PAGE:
I got it refilled, but I also thought back on that old laser printer sitting by the door, waiting to be disposed of properly.  It was such a workhorse.  It should be good for a few more years of printing at least, if only the automatic sheet feeder worked.

But like I said, this story isn’t about printers.  It’s about people.  It’s about customer service, connections and social media.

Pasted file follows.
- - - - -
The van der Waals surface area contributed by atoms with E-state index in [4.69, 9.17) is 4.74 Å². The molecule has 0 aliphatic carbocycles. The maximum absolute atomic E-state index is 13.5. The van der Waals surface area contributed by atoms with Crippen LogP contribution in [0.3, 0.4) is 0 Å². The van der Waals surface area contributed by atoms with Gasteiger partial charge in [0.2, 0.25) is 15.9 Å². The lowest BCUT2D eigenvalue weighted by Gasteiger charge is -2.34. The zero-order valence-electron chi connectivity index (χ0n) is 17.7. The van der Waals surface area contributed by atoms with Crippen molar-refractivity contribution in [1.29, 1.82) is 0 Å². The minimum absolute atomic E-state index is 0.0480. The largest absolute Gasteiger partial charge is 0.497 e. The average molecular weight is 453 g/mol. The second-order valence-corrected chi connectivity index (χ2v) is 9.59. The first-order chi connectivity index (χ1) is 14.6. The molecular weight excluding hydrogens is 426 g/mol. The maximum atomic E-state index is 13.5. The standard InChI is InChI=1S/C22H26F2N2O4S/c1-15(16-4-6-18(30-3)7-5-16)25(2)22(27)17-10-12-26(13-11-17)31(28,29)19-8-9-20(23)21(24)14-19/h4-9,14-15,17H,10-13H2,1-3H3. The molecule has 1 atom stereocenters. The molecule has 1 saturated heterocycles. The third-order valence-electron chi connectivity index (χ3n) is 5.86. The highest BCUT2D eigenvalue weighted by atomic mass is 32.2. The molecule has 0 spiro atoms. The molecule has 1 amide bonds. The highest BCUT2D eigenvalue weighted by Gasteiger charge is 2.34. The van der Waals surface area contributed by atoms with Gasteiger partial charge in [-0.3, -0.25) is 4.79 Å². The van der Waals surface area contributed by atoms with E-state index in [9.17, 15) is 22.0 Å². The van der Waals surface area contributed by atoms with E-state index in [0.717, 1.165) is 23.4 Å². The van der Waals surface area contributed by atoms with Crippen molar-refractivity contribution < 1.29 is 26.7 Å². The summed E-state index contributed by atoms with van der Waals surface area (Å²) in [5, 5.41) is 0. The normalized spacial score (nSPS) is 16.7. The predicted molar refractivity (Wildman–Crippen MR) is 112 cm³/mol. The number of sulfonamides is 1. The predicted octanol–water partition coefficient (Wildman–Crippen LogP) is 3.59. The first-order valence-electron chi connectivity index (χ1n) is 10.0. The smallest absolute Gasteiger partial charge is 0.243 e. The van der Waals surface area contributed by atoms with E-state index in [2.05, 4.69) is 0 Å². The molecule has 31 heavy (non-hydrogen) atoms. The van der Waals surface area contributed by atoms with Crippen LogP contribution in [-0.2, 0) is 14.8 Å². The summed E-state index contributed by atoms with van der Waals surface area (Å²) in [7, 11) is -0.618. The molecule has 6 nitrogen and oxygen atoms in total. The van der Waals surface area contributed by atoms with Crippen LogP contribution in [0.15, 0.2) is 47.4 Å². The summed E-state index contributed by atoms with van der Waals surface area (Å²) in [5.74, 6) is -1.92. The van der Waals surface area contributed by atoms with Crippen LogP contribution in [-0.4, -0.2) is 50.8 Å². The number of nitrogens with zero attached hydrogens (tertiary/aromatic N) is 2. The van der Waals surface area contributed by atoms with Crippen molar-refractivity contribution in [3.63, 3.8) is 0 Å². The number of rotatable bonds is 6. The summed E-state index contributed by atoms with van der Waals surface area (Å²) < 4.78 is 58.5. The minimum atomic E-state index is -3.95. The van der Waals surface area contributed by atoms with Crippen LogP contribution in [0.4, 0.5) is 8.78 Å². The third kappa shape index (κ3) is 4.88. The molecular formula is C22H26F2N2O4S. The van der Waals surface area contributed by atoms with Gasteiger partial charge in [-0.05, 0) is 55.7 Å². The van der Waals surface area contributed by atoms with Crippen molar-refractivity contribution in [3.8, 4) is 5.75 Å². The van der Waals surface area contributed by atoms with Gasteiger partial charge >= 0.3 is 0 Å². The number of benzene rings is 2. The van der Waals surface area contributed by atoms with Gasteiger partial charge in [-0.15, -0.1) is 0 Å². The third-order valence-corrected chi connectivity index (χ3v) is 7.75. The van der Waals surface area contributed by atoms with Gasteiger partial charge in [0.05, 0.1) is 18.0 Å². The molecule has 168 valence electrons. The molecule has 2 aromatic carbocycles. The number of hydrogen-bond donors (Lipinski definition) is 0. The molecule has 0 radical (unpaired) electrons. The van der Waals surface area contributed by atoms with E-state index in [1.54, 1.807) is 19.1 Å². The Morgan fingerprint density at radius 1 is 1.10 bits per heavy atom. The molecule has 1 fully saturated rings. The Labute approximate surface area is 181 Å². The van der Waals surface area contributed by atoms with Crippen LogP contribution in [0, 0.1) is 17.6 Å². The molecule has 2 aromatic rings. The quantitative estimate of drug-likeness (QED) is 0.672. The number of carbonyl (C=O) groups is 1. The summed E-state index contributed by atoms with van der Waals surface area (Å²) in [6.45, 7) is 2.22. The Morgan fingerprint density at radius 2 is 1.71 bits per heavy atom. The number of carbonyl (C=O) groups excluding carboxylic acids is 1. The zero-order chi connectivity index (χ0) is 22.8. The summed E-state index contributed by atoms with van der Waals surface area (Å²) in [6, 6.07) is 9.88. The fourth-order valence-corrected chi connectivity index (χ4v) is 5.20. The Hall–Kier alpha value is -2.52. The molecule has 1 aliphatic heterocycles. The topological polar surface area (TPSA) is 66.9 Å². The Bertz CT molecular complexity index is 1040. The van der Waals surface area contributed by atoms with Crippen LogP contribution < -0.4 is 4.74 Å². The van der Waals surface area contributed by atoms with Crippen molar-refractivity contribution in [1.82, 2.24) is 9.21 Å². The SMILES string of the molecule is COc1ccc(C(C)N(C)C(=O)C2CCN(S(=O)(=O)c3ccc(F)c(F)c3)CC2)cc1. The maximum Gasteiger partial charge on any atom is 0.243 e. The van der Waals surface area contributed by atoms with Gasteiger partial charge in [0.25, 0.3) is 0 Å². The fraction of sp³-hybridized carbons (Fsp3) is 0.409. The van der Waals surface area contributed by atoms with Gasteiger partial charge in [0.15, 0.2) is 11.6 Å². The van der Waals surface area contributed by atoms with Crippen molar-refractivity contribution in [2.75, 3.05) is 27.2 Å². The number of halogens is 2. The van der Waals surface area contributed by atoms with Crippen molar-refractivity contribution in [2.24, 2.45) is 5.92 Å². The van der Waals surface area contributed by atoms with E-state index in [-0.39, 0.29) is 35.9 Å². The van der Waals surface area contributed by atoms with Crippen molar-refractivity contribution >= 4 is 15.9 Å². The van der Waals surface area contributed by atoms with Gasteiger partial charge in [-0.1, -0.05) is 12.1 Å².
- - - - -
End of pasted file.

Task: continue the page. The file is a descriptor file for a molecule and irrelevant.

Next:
I decided to call around and see what it would cost to get it repaired.  I consulted the great oracle, Google, who guided me to a long list of companies in my area that service printers.  The first one I called answered promptly.  The woman at the other end was helpful and knowledgeable.  When I mentioned what printer I had, she replied “ah yes, that is considered the old workhorse of printers!  There are many still in service today.”  She went on to explain the cost for repair is $25 for the visit (they come to you) plus $75/hour.  It should take under 1 hour.  And I may want to get the maintenance kit which is $300 parts and labor.  That would be about $400 total.  “Hmmm.  Let me call you back on that”,  I said.